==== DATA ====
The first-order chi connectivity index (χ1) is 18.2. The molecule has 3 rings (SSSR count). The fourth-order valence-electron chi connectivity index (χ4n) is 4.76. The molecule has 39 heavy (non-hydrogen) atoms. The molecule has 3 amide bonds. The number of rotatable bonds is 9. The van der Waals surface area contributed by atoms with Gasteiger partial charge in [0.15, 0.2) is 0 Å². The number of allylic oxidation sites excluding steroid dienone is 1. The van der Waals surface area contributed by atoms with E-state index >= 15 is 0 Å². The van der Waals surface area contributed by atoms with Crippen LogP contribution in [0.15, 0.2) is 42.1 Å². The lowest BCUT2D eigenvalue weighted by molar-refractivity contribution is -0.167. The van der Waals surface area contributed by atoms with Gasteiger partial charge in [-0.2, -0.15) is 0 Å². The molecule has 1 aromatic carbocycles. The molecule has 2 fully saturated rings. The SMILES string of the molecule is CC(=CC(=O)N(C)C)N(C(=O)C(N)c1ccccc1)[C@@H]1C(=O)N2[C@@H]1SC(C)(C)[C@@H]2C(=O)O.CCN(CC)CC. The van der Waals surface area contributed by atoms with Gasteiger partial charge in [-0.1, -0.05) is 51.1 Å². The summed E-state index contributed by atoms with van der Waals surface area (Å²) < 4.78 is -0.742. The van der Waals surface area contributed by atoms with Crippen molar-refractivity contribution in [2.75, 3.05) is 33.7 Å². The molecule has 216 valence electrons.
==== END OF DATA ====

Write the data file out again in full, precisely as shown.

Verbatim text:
The first-order chi connectivity index (χ1) is 18.2. The molecule has 3 rings (SSSR count). The fourth-order valence-electron chi connectivity index (χ4n) is 4.76. The molecule has 39 heavy (non-hydrogen) atoms. The molecule has 3 amide bonds. The number of rotatable bonds is 9. The van der Waals surface area contributed by atoms with Gasteiger partial charge in [0.15, 0.2) is 0 Å². The number of allylic oxidation sites excluding steroid dienone is 1. The van der Waals surface area contributed by atoms with E-state index >= 15 is 0 Å². The van der Waals surface area contributed by atoms with Crippen LogP contribution in [0.15, 0.2) is 42.1 Å². The lowest BCUT2D eigenvalue weighted by molar-refractivity contribution is -0.167. The van der Waals surface area contributed by atoms with Gasteiger partial charge in [-0.2, -0.15) is 0 Å². The molecule has 1 aromatic carbocycles. The molecule has 2 fully saturated rings. The SMILES string of the molecule is CC(=CC(=O)N(C)C)N(C(=O)C(N)c1ccccc1)[C@@H]1C(=O)N2[C@@H]1SC(C)(C)[C@@H]2C(=O)O.CCN(CC)CC. The van der Waals surface area contributed by atoms with Gasteiger partial charge in [-0.1, -0.05) is 51.1 Å². The summed E-state index contributed by atoms with van der Waals surface area (Å²) < 4.78 is -0.742. The van der Waals surface area contributed by atoms with Crippen molar-refractivity contribution in [2.75, 3.05) is 33.7 Å². The molecule has 216 valence electrons.